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  • Reyna Bradford

Offlead (written 12/1/21)

Two and a half years ago, Gem's world came to a screeching halt.


Although she continued to live in the physical sense -- crunching down her kibble twice a day, lapping up attention, occupying her usual places in house and yard -- it was, in a sense for her, a kind of death.


Two and a half years ago, Gem went lame.


Working stock dogs put a lot of stress on their bodies. The quick turns, lightning sprints, hard stops, and even occasional slams dealt out by cranky livestock are not kind to joints and muscles. Gem's trouble showed up in her left shoulder.


It began as a limp after our long walks. She would start out fine, but by the end come jolting home, flop down on her favorite dog bed, rest for the remainder of the day and night, and then seem right again the next morning. Only to have the same repeat on that day's excursion, and so on, until it got to the point where she was not quite recovering between walks. When it got to where she was coming home on three legs, I quit taking her out.


No more walks for her. Instead, a crate and chew goodies, while the other dogs and I left the house. That contingency plan lasted for two or three months, while various professionals were consulted.


We finally landed on our feet with a canine chiropractor and rehab specialist. He diagnosed an old injury to the extensor muscles in Gem's left shoulder. Most likely, he said, it was something that had happened years before, and had now, for whatever reason, been aggravated enough to flare up and become a problem. He gave us some advice, some exercises to work on, and some very bad news.


Yes, she could come for rambles with the rest of the dogs, and yes, we could gradually work up to longer distances. Yes, life would go on, and Gem's shoulder would eventually heal, so that she would be without a limp and without pain.


But, in order to avoid future flare-ups, she was to have no more offleash exercise. No more herding the goats. No more serious training involving jumps. And most devastating of all, no more running free on walks.


To a dog like Gem, a true blue border collie, born and bred to work and with megatons of energy to burn, it may as well have been a slow death sentence.


We quit working the goats. We quit doing rally. And when she was finally recovered enough to step out on the roads again, she did so at the end of a two-foot traffic lead attached to my belt.


Mile after mile she would dutifully trot beside me, able to do little more than catch fleeting scents and glimpses of her new world, now so tiny and stilted.


Our relationship ebbed. Gem and I are both working women who connect best on a working level. And with all those working points of contact stripped away, we fell into apathy toward each other. We shared space, and sometimes we shared affection. But the depth and the purpose were gone.


Gem is naturally a happy dog who makes the best of things. But she had to be depressed. Hours and hours and endless more hours lying on her bed, curled up in a crate, without work, without purpose. And always, always, that short, restricting leash, that dull, meaningless trot. Hours and hours, fading into months, then into a year.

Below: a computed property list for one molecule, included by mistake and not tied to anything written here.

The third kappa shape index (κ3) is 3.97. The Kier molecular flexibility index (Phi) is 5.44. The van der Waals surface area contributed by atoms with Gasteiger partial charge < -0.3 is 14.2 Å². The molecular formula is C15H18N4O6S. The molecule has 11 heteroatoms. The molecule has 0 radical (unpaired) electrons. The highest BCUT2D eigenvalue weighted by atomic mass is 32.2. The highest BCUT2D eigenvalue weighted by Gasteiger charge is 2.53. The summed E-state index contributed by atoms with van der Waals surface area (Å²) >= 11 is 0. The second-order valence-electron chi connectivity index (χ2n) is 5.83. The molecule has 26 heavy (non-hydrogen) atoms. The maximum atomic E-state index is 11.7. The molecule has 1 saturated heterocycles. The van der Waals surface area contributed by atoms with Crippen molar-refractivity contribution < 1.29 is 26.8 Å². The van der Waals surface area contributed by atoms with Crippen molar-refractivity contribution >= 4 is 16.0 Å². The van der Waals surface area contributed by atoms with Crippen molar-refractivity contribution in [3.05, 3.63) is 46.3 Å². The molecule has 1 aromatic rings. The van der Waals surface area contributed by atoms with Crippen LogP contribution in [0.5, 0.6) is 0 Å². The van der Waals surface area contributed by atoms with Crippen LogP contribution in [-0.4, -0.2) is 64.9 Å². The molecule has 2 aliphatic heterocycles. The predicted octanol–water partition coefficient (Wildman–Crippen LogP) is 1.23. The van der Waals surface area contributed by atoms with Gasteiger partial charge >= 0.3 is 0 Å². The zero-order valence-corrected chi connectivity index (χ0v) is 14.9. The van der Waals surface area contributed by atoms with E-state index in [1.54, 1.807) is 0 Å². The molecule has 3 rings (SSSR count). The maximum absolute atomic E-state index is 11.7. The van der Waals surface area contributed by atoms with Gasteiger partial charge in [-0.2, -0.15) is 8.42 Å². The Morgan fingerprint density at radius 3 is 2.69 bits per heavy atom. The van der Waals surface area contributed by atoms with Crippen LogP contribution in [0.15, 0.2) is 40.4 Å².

After about a year and a half with no lameness, I began letting her work the new baby goats every once in a while. They were smaller and less rowdy than the big goats, and they just didn't run as fast or demand as much from Gem. We didn't do it often, and each time she seemed none the worse for wear afterward.


Then I began letting her loose for short stretches on our driveway. Whenever the weather is too hot or windy for regular road walks, my game plan is to take the dogs for a few laps up and down our gravel lane. It's about a quarter-mile long, and it definitely gives them some

running room, while still keeping us close to the house in iffy weather conditions. Again, Gem seemed physically sound after those short gallops, and psychologically there was no question that it was an improvement.


Another year slipped by, and I began to wonder. We could at least try. We could try taking off that leash. If she came up lame again, we could regroup, recover, and return to walking on leash. But we wouldn't know until we tried ...


And so, we set out as usual this morning, Gem trotting quietly at my left side, the traffic lead snapped to her collar. I gave her about a mile like that, warming up those touchy shoulder muscles. And then we swung left onto the next road, and I slowed, stopped, and bent down to her. I unclipped the leash, fastened the free end to my belt, and started walking again.


At first she was right beside me, not realizing that there was any option. Then there was about a two-second window where she paused, assessed the situation, and, in typical, quick, border collie fashion, she got it.


Freedom. She ran. She ran like a border collie should run -- low to the ground, economical, and fast. She remembered her place in the pack, and they remembered how fast she really was. She remembered how to herd Meg, who always falls for it, and kept her close to me for about half a mile. She remembered the horse trough beside the road and dove in like a

cannonball, scrambled out again, and kept running. And I think that, at long last, she was able to remember that it was good to be alive.


Time will tell if this will become Gem's new normal. I hope so. I know she hopes so. Meg might need to adjust her thinking, and Banner, who suddenly has a new running competitor, might have to step up his game a little. But how good it will be for everyone if Gem can stay off that leash.


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